• This will result in oversized control valves which may result in an increase in cost, space requirement, and weight loading of the control valve.
  • The control valve will result in significant control problems if used in throttling service. Additionally, higher pressure drops and faster velocities lead to cavitation, flashing of process fluid, and/or erosion of valve parts.


Optimized Control Valve Sizing:

To ensure control valve size is optimized, follow these guidelines:

  • Establish the flow required from the control valve with minimal flow margins for uncertainty to prevent oversizing
  • Accurately determine the physical property of the fluid to be handled by the control valve
  • Determine an accurate pressure loss profile of the system through detailed pressure loss calculations on components connected to the control valve such as pipes, bends, fittings, and other “between piping” elements that can cause pressure drop

Auto size control valves in FluidFlow

Figure 3: FluidFlow has the feature to autosize control valves and give recommendations based on control valve models offered by Manufacturers.

While the first item above will depend on one’s engineering judgment, FluidFlow will be able to help with the other items in this guideline. This will ensure control valves installed on piping systems demonstrate optimum performance.



Calculating Cv values is a critical aspect of control valve sizing and ensuring optimal fluid flow control. Selecting the optimal control valve size will result in increased efficiency and reduced energy consumption. It is important to note the factors that affect Cv value such as application, fluid properties, required flow rate (all process cases considered), and available pressure drop for the control valve. Following the guidelines will ensure that control valves will efficiently control the flow while minimizing pressure drop, resulting in optimal process control and equipment performance.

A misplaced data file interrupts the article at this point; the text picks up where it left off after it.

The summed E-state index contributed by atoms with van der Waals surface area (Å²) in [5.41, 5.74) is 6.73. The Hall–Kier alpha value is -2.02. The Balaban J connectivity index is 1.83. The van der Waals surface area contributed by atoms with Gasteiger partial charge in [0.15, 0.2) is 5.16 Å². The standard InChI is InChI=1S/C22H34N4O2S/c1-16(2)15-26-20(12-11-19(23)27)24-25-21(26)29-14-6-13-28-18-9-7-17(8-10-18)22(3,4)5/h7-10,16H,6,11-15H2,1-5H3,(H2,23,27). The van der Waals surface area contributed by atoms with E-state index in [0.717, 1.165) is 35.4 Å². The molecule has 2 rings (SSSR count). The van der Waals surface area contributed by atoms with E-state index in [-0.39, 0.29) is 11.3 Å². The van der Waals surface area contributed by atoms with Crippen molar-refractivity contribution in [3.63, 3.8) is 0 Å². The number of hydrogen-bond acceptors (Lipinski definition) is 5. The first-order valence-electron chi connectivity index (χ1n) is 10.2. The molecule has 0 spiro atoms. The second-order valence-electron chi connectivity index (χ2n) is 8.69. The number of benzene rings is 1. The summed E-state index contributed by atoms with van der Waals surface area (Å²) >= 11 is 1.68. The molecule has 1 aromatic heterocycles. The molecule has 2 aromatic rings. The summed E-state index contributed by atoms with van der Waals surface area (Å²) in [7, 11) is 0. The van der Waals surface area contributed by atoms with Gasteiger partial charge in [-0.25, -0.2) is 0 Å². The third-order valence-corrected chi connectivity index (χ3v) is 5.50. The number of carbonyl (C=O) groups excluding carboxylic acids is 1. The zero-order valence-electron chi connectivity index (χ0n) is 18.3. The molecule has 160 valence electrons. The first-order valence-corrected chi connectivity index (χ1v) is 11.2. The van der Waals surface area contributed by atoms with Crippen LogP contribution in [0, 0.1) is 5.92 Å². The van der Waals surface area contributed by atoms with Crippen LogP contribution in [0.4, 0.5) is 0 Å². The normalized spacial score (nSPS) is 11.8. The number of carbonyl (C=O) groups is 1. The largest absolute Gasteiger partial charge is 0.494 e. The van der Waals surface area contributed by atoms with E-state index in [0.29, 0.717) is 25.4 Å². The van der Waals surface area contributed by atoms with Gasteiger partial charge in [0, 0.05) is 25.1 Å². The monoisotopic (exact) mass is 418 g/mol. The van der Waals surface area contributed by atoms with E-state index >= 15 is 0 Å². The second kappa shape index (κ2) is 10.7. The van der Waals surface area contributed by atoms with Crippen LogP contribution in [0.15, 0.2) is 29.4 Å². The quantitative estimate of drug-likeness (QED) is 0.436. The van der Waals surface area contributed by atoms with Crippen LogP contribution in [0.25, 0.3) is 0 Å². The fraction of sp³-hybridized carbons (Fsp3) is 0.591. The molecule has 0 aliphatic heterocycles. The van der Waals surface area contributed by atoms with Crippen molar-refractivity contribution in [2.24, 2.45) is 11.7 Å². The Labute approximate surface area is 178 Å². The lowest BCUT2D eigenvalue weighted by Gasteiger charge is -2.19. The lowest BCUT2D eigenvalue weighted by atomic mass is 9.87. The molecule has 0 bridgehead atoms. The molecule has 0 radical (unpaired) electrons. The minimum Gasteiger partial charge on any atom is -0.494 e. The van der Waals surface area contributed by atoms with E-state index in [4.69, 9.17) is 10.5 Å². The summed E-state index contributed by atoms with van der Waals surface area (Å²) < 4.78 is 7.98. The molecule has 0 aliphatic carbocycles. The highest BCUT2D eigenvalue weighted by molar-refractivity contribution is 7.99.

What is the difference between Cv and Kv values?

Cv and Kv values are both used to describe the flow rate of fluid through a valve. The primary difference is the unit of measurement. Cv values are expressed in gallons per minute (gpm), while Kv values are expressed in cubic meters per hour (m3/h).


Can Cv values be calculated for gases?

Yes, Cv values can be calculated for gases using the same formula used for liquids. However, the specific gravity of the gas must be substituted for the specific gravity of the liquid in the formula.


What is the relationship between Cv value and pressure drop?

The Cv value is inversely proportional to pressure drop. As pressure drop increases, Cv value decreases.


Can control valves be oversized?

Yes, control valves can be oversized. Oversized valves may lead to poor process control, fluctuating pressure, and potential damage to the equipment. Therefore, it's essential to accurately calculate the required Cv value and select the appropriate control valve.


What is the impact of incorrect Cv values on energy consumption?

Incorrect Cv values can lead to excessive pressure drop, resulting in increased energy consumption and reduced efficiency. Therefore, selecting the correct Cv value is critical in minimizing energy consumption and optimizing efficiency.



How to Size a Control Valve and Why it’s Important, Crane Engineering

Size Matters: Control Valve Sizing 101 by Jon Monsen, Ph.D., Valve Magazine

What is CV, and How Do I Calculate It? by Aaron Nobel, Belimo Holdings AG